Apparently, bad actors can exploit memory corruption vulnerabilities in software and weaknesses in microprocessor design to circumvent pointer authentication codes. Memory corruption vulnerabilities are caused by bugs that enable a hacker to mess with the content of a memory location and hijack a program’s flow of execution. Arm, which makes blueprints for chips, introduced Pointer Authentication or PA to protect pointer integrity. PA makes it harder for attackers to modify memory pointers stealthily.
That’s where the PACMAN attack comes in. It goes a step further by constructing a PAC oracle which can be used to distinguish between a correct PAC and an invalid one without causing any crashes. The researchers have shown that such a PAC oracle can be used to brute-force the correct value and gain access to a program or operating system, which in this case is macOS.
Since this is a hardware attack, it cannot be addressed with a security patch. Mac users do not need to be alarmed though, as this attack can only be launched if there also exists an exploitable memory corruption vulnerability. Furthermore, TechCrunch reached out to Apple for its comments and the Cupertino giant replied that there is no immediate risk to users:
The main thing to note here is that the operations necessary to carry out the PACMAN attack will not lead to architecture-visible events and this would help an attacker avoid the issue where incorrect guesses lead to a crash. The team has also shown that the attack works across privilege levels, meaning it could be used to attack the operating system kernel, which is the core of an operating system. The vulnerability is not only found in the M1 but also in its beefed-up versions, the M1 Pro and M1 Max.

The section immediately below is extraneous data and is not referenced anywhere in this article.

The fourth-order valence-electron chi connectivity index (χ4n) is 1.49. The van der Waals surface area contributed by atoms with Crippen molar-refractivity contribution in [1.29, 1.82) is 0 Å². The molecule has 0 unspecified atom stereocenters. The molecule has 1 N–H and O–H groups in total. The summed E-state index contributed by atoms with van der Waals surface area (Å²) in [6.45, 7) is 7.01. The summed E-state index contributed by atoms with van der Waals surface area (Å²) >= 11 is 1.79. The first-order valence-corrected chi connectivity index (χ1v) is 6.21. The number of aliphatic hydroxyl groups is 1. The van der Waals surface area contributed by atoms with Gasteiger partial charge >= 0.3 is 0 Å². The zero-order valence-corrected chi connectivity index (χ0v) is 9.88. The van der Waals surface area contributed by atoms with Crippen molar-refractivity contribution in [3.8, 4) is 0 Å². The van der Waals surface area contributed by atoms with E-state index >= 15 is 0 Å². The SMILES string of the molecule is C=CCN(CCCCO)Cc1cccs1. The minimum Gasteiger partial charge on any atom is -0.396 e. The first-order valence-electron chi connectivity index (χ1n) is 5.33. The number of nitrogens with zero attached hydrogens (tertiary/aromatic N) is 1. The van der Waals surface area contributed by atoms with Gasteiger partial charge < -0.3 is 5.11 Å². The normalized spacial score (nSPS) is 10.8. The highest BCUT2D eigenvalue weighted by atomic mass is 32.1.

Apple’s M1 processor is a game-changer, as it is the first Arm-based computer chip to deliver both high performance and long battery life. It’s also the first desktop CPU to enable Pointer Authentication, a security feature. This function can be disabled, according to MIT researchers.
PA uses a cryptographic hash called Pointer Authentication Code, or PAC, to ensure a pointer has not been modified. To bypass such a system, an attacker would need to guess a PAC value. The size of the PAC is sometimes small enough to be “bruteforced,” or cracked with trial and error. A simple bruteforcing approach won’t be enough to break PA though, as every time an incorrect PA is entered, the program crashes.
We want to thank the researchers for their collaboration as this proof of concept advances our understanding of these techniques. Based on our analysis as well as the details shared with us by the researchers, we have concluded this issue does not pose an immediate risk to our users and is insufficient to bypass operating system security protections on its own.”